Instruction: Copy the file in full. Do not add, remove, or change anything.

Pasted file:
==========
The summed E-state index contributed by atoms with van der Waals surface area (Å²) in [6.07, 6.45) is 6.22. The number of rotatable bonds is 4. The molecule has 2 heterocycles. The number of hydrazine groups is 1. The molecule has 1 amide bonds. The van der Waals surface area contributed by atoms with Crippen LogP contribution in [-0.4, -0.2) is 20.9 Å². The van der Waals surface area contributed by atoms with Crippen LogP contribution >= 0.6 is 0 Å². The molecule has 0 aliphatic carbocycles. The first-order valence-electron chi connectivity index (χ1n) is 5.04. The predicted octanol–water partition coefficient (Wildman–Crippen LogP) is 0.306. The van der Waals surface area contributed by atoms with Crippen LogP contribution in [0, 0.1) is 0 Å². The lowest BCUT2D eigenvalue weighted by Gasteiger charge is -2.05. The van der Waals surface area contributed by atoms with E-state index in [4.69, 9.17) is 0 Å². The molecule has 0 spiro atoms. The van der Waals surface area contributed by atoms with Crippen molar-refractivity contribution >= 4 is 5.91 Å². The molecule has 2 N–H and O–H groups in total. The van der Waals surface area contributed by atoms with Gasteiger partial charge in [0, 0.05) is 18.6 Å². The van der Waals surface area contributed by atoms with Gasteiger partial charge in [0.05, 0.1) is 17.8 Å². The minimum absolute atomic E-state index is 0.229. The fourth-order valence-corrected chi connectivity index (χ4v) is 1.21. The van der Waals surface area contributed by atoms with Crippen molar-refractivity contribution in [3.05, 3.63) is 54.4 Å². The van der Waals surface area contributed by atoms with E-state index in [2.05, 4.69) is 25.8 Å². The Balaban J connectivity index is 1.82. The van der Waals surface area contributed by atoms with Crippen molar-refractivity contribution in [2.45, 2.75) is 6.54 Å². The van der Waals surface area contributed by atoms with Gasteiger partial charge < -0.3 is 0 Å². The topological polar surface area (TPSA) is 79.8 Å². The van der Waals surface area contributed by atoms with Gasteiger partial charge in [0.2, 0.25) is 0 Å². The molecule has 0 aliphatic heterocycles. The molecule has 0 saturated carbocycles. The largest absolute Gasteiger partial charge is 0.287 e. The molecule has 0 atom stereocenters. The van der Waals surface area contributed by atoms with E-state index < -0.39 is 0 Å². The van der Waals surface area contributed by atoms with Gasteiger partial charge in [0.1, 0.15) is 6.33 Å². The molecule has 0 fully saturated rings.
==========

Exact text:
The summed E-state index contributed by atoms with van der Waals surface area (Å²) in [6.07, 6.45) is 6.22. The number of rotatable bonds is 4. The molecule has 2 heterocycles. The number of hydrazine groups is 1. The molecule has 1 amide bonds. The van der Waals surface area contributed by atoms with Crippen LogP contribution in [-0.4, -0.2) is 20.9 Å². The van der Waals surface area contributed by atoms with Crippen LogP contribution >= 0.6 is 0 Å². The molecule has 0 aliphatic carbocycles. The first-order valence-electron chi connectivity index (χ1n) is 5.04. The predicted octanol–water partition coefficient (Wildman–Crippen LogP) is 0.306. The van der Waals surface area contributed by atoms with Crippen LogP contribution in [0, 0.1) is 0 Å². The lowest BCUT2D eigenvalue weighted by Gasteiger charge is -2.05. The van der Waals surface area contributed by atoms with E-state index in [4.69, 9.17) is 0 Å². The molecule has 0 spiro atoms. The van der Waals surface area contributed by atoms with Crippen molar-refractivity contribution >= 4 is 5.91 Å². The molecule has 2 N–H and O–H groups in total. The van der Waals surface area contributed by atoms with Gasteiger partial charge in [0, 0.05) is 18.6 Å². The van der Waals surface area contributed by atoms with Gasteiger partial charge in [0.05, 0.1) is 17.8 Å². The minimum absolute atomic E-state index is 0.229. The fourth-order valence-corrected chi connectivity index (χ4v) is 1.21. The van der Waals surface area contributed by atoms with Crippen molar-refractivity contribution in [3.05, 3.63) is 54.4 Å². The van der Waals surface area contributed by atoms with E-state index in [2.05, 4.69) is 25.8 Å². The Balaban J connectivity index is 1.82. The van der Waals surface area contributed by atoms with Crippen molar-refractivity contribution in [2.45, 2.75) is 6.54 Å². The van der Waals surface area contributed by atoms with Gasteiger partial charge < -0.3 is 0 Å². The topological polar surface area (TPSA) is 79.8 Å². The van der Waals surface area contributed by atoms with Gasteiger partial charge in [0.2, 0.25) is 0 Å². The molecule has 0 aliphatic heterocycles. The molecule has 0 saturated carbocycles. The largest absolute Gasteiger partial charge is 0.287 e. The molecule has 0 atom stereocenters. The van der Waals surface area contributed by atoms with E-state index < -0.39 is 0 Å². The van der Waals surface area contributed by atoms with Gasteiger partial charge in [0.1, 0.15) is 6.33 Å². The molecule has 0 fully saturated rings.